Biologists reckon that most species that have ever existed are extinct. That is true of words, too. Of the Oxford English Dictionary’s 231,000 entries, at least a fifth are obsolete. They range from “aa”, a stream or waterway (try that in Scrabble), to “zymome”, “that constituent of gluten which is insoluble in alcohol”.
That is surely an undercounting. The English have an unusually rich lexicon, in part because first they were conquered (by the Vikings and Norman French) and then they took their turn conquering large swathes of the Earth, in Asia, North America and Africa. Thousands of new words entered the standard language as a result. Many more entered local dialects, which were rarely written down. The OED only includes words that have been written.
Dedicated researchers have managed to capture some of the unwritten ones. For the Dictionary of American Regional English (DARE), researchers conducted thousands of interviews—usually with older country folk—who still spoke their regional dialect. They found such treasures as “to pungle up”, meaning for someone to produce money or something else owed, and “the mulligrubs”: indigestion and, by extension, a foul mood.
The smaller and more local a word, the more danger it faces of dying out. DARE’s editors trekked out to find old people in the countryside precisely because younger urban speakers are more likely to adopt metropolitan norms, whether “broadcast standard” in America or “BBC English” in Britain. Other factors gave this homogenising trend a boost: advertising, which tends to standardise the names of things bought and sold in national markets, and the rise of American popular culture and global mass media in the second half of the 20th century.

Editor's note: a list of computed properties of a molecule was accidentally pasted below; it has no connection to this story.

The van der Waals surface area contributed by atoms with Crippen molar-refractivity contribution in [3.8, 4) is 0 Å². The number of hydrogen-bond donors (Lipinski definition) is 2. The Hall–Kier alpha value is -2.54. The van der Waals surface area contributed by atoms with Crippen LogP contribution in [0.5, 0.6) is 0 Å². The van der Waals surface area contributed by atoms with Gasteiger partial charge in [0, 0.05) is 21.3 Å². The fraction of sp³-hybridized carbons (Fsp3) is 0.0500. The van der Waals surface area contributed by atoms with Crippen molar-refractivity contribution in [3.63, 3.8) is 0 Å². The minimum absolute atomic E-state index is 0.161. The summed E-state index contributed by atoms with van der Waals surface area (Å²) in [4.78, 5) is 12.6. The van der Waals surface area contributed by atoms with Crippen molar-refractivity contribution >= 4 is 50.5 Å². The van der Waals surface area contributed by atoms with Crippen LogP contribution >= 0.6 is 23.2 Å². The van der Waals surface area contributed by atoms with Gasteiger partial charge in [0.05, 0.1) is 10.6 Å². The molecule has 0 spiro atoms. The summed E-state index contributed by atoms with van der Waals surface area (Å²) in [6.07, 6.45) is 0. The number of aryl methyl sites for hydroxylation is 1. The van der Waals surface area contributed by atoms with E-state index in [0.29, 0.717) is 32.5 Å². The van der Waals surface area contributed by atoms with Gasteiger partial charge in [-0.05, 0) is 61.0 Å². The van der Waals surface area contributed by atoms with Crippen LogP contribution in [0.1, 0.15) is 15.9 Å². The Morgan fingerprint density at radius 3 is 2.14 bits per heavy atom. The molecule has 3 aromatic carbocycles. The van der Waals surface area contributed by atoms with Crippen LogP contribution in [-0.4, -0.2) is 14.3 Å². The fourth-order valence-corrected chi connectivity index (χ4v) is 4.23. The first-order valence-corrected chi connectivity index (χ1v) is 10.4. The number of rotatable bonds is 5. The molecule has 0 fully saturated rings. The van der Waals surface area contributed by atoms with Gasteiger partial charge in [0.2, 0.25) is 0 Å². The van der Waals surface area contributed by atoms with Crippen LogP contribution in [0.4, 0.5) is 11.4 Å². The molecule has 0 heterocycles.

A study published in 2012 found some evidence for this homogenisation. It looked through a huge trove of books published since 1800, scanned and made searchable by Google, and found that the death rate of words seems to have speeded up in English (and also in Spanish and Hebrew) since about 1950. One cause is the death of perfect synonyms in an era of mass communications: the words “radiogram” and “roentgenogram”, both meaning the same thing, were eventually edged out by “x-ray”, the world having no need for three labels for the same thing.
But DARE’s editors resist the standardisation hypothesis. What people call their grandparents—for example, “gramps and gram” or “mee-maw and papaw”—is more immune to the steamroller of national norms. In fact, these words are especially stubborn precisely because they give people an emotional connection to where they come from.